Break Thou the Bread of Life

Representative Text

1 Break now the bread of life, dear Lord, to me,
as once you broke the loaves beside the sea.
Beyond the sacred page I seek you, Lord;
my spirit waits for you, O living Word.

2 Bless your own word of truth, dear Lord, to me,
as when you blessed the bread by Galilee.
Then shall all bondage cease, all fetters fall;
and I shall find my peace, my All in all!

3 You are the bread of life, dear Lord, to me,
your holy word the truth that rescues me.
Give me to eat and live with you above;
teach me to love your truth, for you are love.

4 O send your Spirit now, dear Lord, to me,
that he may touch my eyes and make me see.
Show me the truth made plain within your Word,
for in your book revealed I see you, Lord.

Psalter Hymnal, 1987

Author: Mary A. Lathbury

Lathbury, Mary Ann, was born in Manchester, Ontario County, New York, Aug. 10, 1841. Miss Lathbury writes somewhat extensively for the American religious periodical press, and is well and favourably known (see the Century Magazine, Jan., 1885, p. 342). Of her hymns which have come into common use we have:— 1. Break Thou the bread of life. Communion with God. A "Study Song" for the Chautauqua Literary and Scientific Circle, written in the summer of 1880. It is in Horder's (Eng.) Congregational Hymns, 1884. 2. Day is dying in the west. Evening. "Written at the request of the Rev. John H. Vincent, D.D., in the summer of 1880. It was a "Vesper Song," and has been frequently used in the responsive services of the Chautauqua Literary and Sc… Go to person page >

Text Information

First Line: Break thou the bread of life
Title: Break Thou the Bread of Life
Author: Mary A. Lathbury (1877)
Meter: D
Language: English
Liturgical Uses: Communion Songs, Songs of Illumination


Scripture References:
st. 1-2 = Matt. 14:13-21
st. 3 = John 6:33-35
st. 4 = Matt. 9:27-30, Matt. 20:30-34

Mary A. Lathbury (b. Manchester, NY, 1841; d. East Orange, 1913) is known primarily for two hymns: this one (originally "Break Thou the Bread of Life") and "Day Is Dying in the West." She wrote both at the request of Bishop John H. Vincent for use in the services of the Chautauqua Assembly, well-known in the late nineteenth and early twentieth centuries as a conference center that offered a rich fare of Bible study, Sunday school teaching methods, concerts, and plays. Vincent, the secretary of the Methodist Sunday School Union, founded the Chautauqua Institution on Chautauqua Lake in upper New York State in an effort to educate Sunday school teachers. An assistant to Vincent at the camp, Lathbury was also a well-known writer, editor, and illustrator of children's books. Her literary skills earned her the nickname "Poet Laureate of Chautauqua."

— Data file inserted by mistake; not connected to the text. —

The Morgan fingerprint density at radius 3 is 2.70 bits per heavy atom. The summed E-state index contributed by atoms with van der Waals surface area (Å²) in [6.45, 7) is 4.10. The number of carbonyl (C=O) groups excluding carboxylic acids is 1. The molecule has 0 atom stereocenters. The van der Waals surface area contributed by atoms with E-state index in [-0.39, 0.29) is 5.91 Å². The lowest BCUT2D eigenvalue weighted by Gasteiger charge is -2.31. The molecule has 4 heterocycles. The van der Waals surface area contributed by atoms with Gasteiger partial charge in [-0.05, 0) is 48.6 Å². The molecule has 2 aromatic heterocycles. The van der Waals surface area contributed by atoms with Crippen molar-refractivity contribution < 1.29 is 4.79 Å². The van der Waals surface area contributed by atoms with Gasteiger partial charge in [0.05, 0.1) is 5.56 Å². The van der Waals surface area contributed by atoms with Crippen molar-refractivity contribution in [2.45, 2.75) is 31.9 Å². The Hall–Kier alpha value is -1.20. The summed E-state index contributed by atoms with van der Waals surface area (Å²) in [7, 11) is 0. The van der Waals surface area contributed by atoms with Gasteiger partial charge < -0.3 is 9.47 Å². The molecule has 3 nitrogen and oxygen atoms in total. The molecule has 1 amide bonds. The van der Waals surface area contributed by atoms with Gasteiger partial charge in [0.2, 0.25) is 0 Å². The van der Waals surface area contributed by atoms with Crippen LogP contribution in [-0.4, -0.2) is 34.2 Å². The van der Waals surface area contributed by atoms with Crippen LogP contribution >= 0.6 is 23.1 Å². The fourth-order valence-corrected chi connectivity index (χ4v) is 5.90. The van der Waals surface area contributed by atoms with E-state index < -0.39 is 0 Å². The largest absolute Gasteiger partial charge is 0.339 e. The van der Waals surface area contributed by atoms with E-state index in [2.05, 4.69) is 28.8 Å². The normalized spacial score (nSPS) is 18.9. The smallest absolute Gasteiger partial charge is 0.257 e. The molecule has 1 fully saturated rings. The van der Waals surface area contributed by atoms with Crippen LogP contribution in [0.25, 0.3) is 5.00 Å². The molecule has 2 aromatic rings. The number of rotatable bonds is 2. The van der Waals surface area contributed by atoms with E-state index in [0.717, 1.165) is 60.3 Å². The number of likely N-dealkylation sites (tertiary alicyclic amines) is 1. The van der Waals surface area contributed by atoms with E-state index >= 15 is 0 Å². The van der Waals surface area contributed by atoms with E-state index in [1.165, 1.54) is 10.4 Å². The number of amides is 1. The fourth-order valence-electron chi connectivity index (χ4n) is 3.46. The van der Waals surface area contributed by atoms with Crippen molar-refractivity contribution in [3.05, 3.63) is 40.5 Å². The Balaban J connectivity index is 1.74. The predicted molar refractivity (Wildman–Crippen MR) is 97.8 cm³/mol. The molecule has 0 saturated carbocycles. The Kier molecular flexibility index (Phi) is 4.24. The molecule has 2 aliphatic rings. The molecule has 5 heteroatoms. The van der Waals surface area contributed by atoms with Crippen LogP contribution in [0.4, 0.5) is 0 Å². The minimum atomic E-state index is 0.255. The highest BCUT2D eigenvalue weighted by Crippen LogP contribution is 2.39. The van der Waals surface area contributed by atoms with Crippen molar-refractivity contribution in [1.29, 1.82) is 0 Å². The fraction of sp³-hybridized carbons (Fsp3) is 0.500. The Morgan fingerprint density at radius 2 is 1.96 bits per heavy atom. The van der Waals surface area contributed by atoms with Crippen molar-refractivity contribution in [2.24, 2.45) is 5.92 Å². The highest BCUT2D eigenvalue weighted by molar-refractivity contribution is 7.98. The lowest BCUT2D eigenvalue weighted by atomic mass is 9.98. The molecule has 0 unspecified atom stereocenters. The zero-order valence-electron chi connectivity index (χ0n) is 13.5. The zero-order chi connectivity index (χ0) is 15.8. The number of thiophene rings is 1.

Lathbury wrote stanzas 1 and 2 in 1877; they were first published in Chautauqua Carols (1878). Alexander Groves (b. Newport, Isle of Wight, England, 1842; d. Henleyon-Thames, Oxfordshire, England, 1909) added stanzas 3 and 4 later, and they were first published in the Wesleyan Methodist Magazine (London, Sept. 1913). Groves's career included being a grocer and accountant as well as a trustee, auditor, and actuary for the Henley Savings Bank. He served as organist of the Henley Wesleyan Chapel but later in life became a member of the Anglican Church in Henley.

Some expressions in "Break Now the Bread of Life" may not satisfy everyone in the Reformed community, but these verses were not written to define doctrine in sharp detail. They were intended to be used as a simple prayer for illumination for Bible study groups and in the meetings of the Chautauqua Literary and Scientific Circle. Tradition also calls for the hymn's use during Sunday-evening vespers at the Lake Chautauqua' assembly grounds.

The hymn text draws on biblical images to depict Scripture's role in our lives. Stanzas 1 and 2 recall the breaking and the blessing of the bread at Jesus' feeding of the five thousand. Stanza 3 confesses Christ as the bread of life. Stanza 4 calls for the Spirit's presence and alludes to Christ's healings of various blind people.

Liturgical Use:
A simple prayer for illumination; vespers. (Though it uses the "bread of life" image, this is not ordinarily a hymn for the Lord's Supper.)

--Psalter Hymnal Handbook


[Break thou the bread of life] (Sherwin)

William F. Sherwin (PHH 8) composed BREAD OF LIFE in 1877 for the stanzas by Lathbury when he was the music director for the Chautauqua Institution. A good fit for the hymn text, BREAD OF LIFE is a quiet tune, meditative in tone but with a fine climax in its final phrase. Sing this tune in harmony a…

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